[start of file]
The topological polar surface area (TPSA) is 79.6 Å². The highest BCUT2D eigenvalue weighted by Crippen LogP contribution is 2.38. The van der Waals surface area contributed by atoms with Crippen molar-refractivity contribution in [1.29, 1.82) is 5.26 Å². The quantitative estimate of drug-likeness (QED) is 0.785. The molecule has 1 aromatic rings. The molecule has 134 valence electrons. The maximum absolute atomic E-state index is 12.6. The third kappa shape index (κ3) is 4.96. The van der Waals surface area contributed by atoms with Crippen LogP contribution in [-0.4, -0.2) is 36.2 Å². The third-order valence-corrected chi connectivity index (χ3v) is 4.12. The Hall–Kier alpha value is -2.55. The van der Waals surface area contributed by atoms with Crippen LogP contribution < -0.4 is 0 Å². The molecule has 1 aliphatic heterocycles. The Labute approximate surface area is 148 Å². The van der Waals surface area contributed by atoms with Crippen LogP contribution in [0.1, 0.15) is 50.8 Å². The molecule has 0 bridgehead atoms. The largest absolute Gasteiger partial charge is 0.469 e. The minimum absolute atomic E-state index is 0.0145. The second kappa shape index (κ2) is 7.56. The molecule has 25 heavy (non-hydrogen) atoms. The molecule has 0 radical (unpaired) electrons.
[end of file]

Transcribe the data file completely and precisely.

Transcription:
The topological polar surface area (TPSA) is 79.6 Å². The highest BCUT2D eigenvalue weighted by Crippen LogP contribution is 2.38. The van der Waals surface area contributed by atoms with Crippen molar-refractivity contribution in [1.29, 1.82) is 5.26 Å². The quantitative estimate of drug-likeness (QED) is 0.785. The molecule has 1 aromatic rings. The molecule has 134 valence electrons. The maximum absolute atomic E-state index is 12.6. The third kappa shape index (κ3) is 4.96. The van der Waals surface area contributed by atoms with Crippen LogP contribution in [-0.4, -0.2) is 36.2 Å². The third-order valence-corrected chi connectivity index (χ3v) is 4.12. The Hall–Kier alpha value is -2.55. The van der Waals surface area contributed by atoms with Crippen LogP contribution < -0.4 is 0 Å². The molecule has 1 aliphatic heterocycles. The Labute approximate surface area is 148 Å². The van der Waals surface area contributed by atoms with Crippen LogP contribution in [0.1, 0.15) is 50.8 Å². The molecule has 0 bridgehead atoms. The largest absolute Gasteiger partial charge is 0.469 e. The minimum absolute atomic E-state index is 0.0145. The second kappa shape index (κ2) is 7.56. The molecule has 25 heavy (non-hydrogen) atoms. The molecule has 0 radical (unpaired) electrons.